It’s hard not to be tempted to shop when every perfectly packaged product, from skincare to chopsticks screams “buy me!”. Surprising enough, you can actually shop till you drop in Tokyo, without breaking the bank. If you want to stock up on souvenirs and accessories while brushing shoulders with the famous Harajuku girls, head to Daiso on Takeshita-dori, Harajuku’s main shopping street. Most things there cost only around ¥100 (€1) . There are many other 100 Yen stores all over Tokyo, stocking pretty much everything under the sun, from cosmetics and snacks to kitchenware. You don’t have to limit yourself just to the discount stores though – a lot of shops have sales on and stock budget-friendly products.
If you’re looking for a more traditional and a meaningful gift, most temples in Tokyo sell talismans – they can cost anything from ¥500 – 1,500, depending on the size, type and the temple you’re buying them from.
FREE TOKYO ATTRACTIONS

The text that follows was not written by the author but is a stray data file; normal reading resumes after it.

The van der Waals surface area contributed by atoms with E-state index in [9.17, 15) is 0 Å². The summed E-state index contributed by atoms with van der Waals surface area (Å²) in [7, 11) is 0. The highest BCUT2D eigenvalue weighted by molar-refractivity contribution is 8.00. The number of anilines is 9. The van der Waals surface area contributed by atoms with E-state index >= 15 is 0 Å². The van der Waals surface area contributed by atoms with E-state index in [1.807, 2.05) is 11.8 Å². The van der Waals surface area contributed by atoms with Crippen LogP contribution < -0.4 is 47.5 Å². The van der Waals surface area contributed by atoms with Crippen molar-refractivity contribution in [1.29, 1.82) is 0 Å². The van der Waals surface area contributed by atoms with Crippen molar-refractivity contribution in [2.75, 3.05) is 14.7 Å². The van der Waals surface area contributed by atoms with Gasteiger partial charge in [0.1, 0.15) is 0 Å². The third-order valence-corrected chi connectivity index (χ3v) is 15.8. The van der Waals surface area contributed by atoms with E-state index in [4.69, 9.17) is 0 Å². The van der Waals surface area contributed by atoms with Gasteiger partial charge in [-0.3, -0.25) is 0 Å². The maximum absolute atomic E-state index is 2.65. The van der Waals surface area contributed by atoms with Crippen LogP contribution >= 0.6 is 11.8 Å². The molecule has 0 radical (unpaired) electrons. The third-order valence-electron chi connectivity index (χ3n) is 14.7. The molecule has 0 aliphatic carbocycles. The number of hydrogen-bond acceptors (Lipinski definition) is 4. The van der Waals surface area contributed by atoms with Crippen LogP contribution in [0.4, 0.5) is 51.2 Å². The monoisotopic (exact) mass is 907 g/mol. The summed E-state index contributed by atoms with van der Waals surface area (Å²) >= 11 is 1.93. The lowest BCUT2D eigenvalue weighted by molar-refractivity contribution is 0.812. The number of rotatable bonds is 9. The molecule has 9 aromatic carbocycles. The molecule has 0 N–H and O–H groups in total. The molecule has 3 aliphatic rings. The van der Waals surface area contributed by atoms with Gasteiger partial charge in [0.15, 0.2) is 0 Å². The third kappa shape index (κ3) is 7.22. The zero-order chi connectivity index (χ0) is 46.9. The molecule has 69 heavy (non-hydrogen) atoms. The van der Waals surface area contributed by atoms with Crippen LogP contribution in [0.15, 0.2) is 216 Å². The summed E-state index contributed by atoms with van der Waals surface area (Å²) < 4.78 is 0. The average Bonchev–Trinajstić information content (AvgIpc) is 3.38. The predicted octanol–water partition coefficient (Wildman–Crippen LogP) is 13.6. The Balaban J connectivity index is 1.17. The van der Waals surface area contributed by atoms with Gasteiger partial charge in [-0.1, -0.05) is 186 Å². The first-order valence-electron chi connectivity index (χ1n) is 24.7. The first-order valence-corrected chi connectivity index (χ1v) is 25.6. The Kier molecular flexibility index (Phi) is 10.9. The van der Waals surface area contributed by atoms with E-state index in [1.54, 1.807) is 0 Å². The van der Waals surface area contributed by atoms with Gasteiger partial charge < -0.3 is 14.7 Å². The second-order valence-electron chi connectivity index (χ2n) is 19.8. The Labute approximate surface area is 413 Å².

Tokyo offers endless opportunities for those who want to see it for free. A stroll down Takeshita-dori or the famous Shibuya crossing is a eclectic feast for the senses and an experience in its own right – you don’t actually have to buy anything to enjoy it! If you want to escape the chaos, visit one of the Tokyo’s many gardens and parks (I recommend Ueno) or do a bit of temple hopping – a lot of temples (such as the famous Senso-ji in Asakusa or Meiji Shrine) are free to visit!
And there you have it – who knew visiting Tokyo on a budget could be this easy! Do you have any budget tips of your own? Feel free to share in the comments.
Marta is a digital nomad and the creator of A Girl Who Travels, where she writes about budget, solo and female travel as well as location independence. You can also follow her adventures on Instagram and Twitter.